Marine Mammal Biology (with Field Course) 4S option BIOL4210

  • Academic Session: 2019-20
  • School: School of Life Sciences
  • Credits: 20
  • Level: Level 4 (SCQF level 10)
  • Typically Offered: Summer
  • Available to Visiting Students: No
  • Available to Erasmus Students: No

Short Description

This course provides a detailed understanding of the diversity, behaviour, ecology and conservation of marine mammals and teaches appropriate skills in marine mammal research. The course is residential and is based at FSC Millport, Isle of Cumbrae. The field course element will be subsidised by the School of Life Sciences, but students will be expected to make a personal contribution towards the costs.

Timetable

This is a 7-day course in mid-July, residential at FSC Millport. 

This course can be taken as an alternative to the 10-week option course on Fridays in Semester 1.

Requirements of Entry

Normally, only available to final-year students in a School of Life Sciences programme. Students must apply in advance for a place on this course. The course is not available to visiting students. 

Excluded Courses

None.

Assessment

The course will be assessed by a 2-hour examination (75%) and in-course assessment consisting of a field-course journal (25%). 

Main Assessment In: April/May

Are reassessment opportunities available for all summative assessments? Not applicable for Honours courses

Reassessments are normally available for all courses, except those which contribute to the Honours classification. For non-Honours courses, students are offered reassessment in all or any of the components of assessment if the satisfactory (threshold) grade for the overall course is not achieved at the first attempt. This is normally grade D3 for undergraduate students and grade C3 for postgraduate students. Exceptionally it may not be possible to offer reassessment of some coursework items, in which case the mark achieved at the first attempt will be counted towards the final course grade. Any such exceptions for this course are described below.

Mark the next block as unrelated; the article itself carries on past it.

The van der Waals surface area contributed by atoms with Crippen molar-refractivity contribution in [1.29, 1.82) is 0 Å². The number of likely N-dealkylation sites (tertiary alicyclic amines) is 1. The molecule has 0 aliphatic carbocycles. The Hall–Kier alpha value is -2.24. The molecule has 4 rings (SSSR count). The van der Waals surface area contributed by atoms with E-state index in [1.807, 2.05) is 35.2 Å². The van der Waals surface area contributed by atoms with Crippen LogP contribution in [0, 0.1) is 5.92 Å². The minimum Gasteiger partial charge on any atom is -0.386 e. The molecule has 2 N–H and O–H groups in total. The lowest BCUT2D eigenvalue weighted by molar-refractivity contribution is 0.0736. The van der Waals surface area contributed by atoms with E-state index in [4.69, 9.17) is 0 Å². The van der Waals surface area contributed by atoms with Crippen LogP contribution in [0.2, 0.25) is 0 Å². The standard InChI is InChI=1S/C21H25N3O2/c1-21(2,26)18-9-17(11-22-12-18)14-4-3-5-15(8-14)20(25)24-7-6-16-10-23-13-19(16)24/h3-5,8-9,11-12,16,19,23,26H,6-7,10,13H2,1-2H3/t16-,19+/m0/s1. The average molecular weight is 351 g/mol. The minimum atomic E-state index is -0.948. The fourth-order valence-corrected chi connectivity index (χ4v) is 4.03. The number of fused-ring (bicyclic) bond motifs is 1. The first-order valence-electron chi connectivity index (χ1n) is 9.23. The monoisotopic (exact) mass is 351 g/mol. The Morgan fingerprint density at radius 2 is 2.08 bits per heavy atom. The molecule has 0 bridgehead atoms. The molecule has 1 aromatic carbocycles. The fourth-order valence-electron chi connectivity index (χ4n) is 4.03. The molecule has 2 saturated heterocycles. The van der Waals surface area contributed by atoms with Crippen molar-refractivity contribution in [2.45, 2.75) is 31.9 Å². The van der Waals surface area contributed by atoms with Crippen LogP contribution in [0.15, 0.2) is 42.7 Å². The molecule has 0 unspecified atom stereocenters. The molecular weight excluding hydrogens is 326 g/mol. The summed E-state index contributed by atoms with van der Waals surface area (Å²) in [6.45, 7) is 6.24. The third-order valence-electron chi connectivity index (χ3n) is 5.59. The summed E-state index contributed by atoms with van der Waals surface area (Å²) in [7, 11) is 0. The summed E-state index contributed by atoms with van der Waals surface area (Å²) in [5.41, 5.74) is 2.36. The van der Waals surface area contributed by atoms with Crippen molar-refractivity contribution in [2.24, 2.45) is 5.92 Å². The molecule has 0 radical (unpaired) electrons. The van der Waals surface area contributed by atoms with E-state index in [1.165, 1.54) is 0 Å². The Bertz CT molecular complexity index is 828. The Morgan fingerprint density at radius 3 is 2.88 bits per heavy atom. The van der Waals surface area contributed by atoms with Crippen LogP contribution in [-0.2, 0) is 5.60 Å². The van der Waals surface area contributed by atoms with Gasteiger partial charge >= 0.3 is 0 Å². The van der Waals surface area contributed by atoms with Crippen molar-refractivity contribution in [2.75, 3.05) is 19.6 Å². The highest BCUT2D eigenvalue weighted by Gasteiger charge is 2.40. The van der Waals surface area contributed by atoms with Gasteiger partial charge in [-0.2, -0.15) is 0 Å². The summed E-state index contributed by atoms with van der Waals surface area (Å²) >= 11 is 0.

Course Aims

The main aims of this course are to:

■ provide an in-depth coverage of the taxonomy, physiology, ecology and conservation of marine mammals; 

■ enable students to develop field, laboratory and data-analysis skills in marine mammal research techniques; 

■ engage students in active discussion on current issues in marine mammal research, conservation and policy. 

Intended Learning Outcomes of Course

By the end of this course, students will be able to: 

■ discuss the evolutionary origins, diversity and global distribution of marine mammals;

■ explain in detail the morphological, physiological and behavioural adaptations of marine mammals to an aquatic existence; 

■ critically evaluate the scientific methods used to record the movements and behaviour of marine mammals; 

■ apply suitable field and laboratory methods to assess the abundance and behaviour of marine mammals; 

■ discuss and critically appraise the status of marine mammal populations and current national and international conservation policies. 

Minimum Requirement for Award of Credits

Students must submit at least 75% by weight of the components (including examinations) of the course's summative assessment.